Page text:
Prior to the game, I headed towards checkpoint Charlie. Not too far from that historical marker, lies another, the Topography of Terrors. It’s an indoor-outdoor exhibit free and open to the public that stands where high-level officials during the Nazi regime from 1933 to 1945 worker. It was the SS Reich Main Security Office, the headquarters of the Sicherheitspolizei (security police) SD, Einsatzgruppen ( deployment groups) and Gestapo (secret Police) The exhibit tells a variety of stories from the Nazi regime’s rise to power, how German Jews suffered in the process, how Germans with the resistance were punished, and give detailed accounts of all who were involved. (It wasn’t just Hitler folks)
The exhibit is in German but also has English translations.
After making a pit stop at the Deutsche Welle TV Station to chat with some German journalists, I set forth to Neukölln to get a locals perspective of Berlin after dark. Although it wasn’t dark when I arrived (during the summer the sun doesn’t set until after 10). The streets of Neukölln are lined with odd shops and cafe’s that turn into popular bar hangouts a night. You won’t find any bottle service or the top 40 hits playing at these spots. Rather its a community filled with those looking to escape from the mainstream scene in Berlin. Each space has its own unique vibe. I stopped by Vater bar.
Phrases of the Day: Danke Schön- Thank you very much. Bitte Schön - You’re welcome
Fröhlichen Dienstag (Happy Tuesday)
Today I started the morning off by heading to the RIAS commission building for an interview. “RIAS” stands for Radio in the American Sector and was a Radio and Television station in the American sector of Berlin during the Cold War. The building is still being used for radio today. The building itself is so historic that it is protected by law and can’t be torn down.
I took a double take when I saw the word “Kasino” on a hallway directory. Turns out, that’s the German word for mess hall, AKA a cafeteria.Tweet:
Next stop, the Spree River for a boat tour. Tour boats run up and down the portion of the river located in Berlin’s Mitte District. The water is lined with history, from old bridges, to parks, to the Reichstag building (Capitol Building). The tours will run you about $14 and they serve a variety of drink selections on board. Although the tour is in German, you can pick up an audio stick on your way in to enjoy the tour in a different language. A HUGE history lesson is about 30 minutes.
Consumed with the history I headed to Berlin’s oldest building in the Mitte district for dinner. Weihenstephaner sits in a building dating back to 1749 and offers a wide selection of traditional German cuisine.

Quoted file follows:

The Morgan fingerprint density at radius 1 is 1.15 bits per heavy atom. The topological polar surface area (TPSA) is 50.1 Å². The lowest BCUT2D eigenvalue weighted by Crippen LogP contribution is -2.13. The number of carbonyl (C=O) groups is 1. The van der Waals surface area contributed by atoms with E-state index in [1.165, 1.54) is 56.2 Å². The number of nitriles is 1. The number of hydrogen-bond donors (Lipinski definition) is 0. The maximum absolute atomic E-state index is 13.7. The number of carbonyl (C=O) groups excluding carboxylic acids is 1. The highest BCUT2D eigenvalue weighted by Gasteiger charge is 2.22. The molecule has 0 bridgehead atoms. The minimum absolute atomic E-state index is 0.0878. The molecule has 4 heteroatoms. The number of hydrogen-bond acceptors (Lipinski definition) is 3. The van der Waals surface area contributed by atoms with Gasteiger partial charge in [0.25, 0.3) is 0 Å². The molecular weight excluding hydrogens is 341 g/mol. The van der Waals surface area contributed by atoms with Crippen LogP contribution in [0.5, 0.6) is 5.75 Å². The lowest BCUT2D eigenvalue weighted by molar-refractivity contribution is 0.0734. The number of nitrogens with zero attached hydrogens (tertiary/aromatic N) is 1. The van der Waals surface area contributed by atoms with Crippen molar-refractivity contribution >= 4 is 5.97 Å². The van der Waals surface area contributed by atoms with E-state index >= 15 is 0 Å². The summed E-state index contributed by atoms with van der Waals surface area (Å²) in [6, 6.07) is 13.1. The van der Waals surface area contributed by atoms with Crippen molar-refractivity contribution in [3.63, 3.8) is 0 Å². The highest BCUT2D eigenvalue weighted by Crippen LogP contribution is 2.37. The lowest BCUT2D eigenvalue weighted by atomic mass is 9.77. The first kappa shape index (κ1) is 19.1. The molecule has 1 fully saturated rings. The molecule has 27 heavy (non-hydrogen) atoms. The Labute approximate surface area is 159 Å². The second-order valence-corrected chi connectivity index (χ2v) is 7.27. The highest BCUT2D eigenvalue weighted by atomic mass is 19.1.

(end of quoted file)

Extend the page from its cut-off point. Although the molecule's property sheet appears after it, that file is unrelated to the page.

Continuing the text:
Check it out:
The layout of the place is pretty awesome. Because it’s summer and World Cup time, tables and benches line the outdoor patio area of the restaurant with plenty of TV’s to catch the game. Step inside and you’ll find a dimly lit cellar type decor with a back yard patio. Take the stairs down one floor and you’ll end up in a maze of tucked away tables and areas at every corner in the main part of the cellar. If you are looking for a tradition German meal, you’ll find it here.
Till tomorrow! Bis Spater!
Word of the Day: Freheit - Freedom
Happy Monday and welcome to the third week of Viva Berlin. After over-indulging in chocolate I hopped on a plane from Brussels back to Berlin for the final week of my abroad trip.
This week, I’ll be working on putting together a series that explores the difference between gun ownership in America, and gun ownership in Germany. In between interviews, I’ll be exploring, which brings us to Monday and the word of the day “Freheit”
An art piece outside of the Berlin Hauptbahnhof (the central train station) reads #FreiheitBerlin meaning freedom Berlin. The message : ”Freedom has many faces"
On my way to ZDF today, one of the television stations in Germany (they are airing the World Cup!) I passed by the Holocaust memorial. It’s a beautiful memorial formally titled “The Memorial to the Murdered Jews of Europe”. It’s free and open to the public, signs simply ask for those who are visiting to be respectful of the grounds. It was designed by architect Peter Eisenman and opened in 2005.
Another memorial we visited near by was the “The Memorial to the Sinti and Roma of Europe murdered until national socialism, remembering those killed under Nazi rule.
Visits to these memorials along with my second visit to the Berlin Wall memorial called for a very somber yet educational day. Taking time to remember the grim parts of history sometime helps to appreciate the freedoms we have today.
Until tomorrow! Bis Morgen
Words of the Day: Chocolat (French) Schokolade (German) -ChocolateHad so much of this today, keep reading to find out why!
Happy Friday everyone! Wow what an amazing two weeks it’s been and I can’t believe today is the final day. Five different cities in two incredible countries with a group of extremely talented journalists from around the U.S.
Well let’s get into the final day of activities.
Stop 1: Politico Brussels
You’ve probably heard of Politico, if you haven’t and you are interested in politics you should check it out here.
We sat and spoke with managing editor of Politico Brussels Stephen Brown and like many other political outlets around Europe, Politico is gearing up for next week’s European Union summit. Migration is on the front line of issues to tackle. Brown says the newsroom aims to present the news with a bit of quirkiness. Politico pushes the boundaries and tells the news that might sometime poke fun at the subject of the story. At times, other outlets in Brussels might deem this as rude or inappropriate. But Brown conveyed, if there is news to be told, the reporting style can be unique.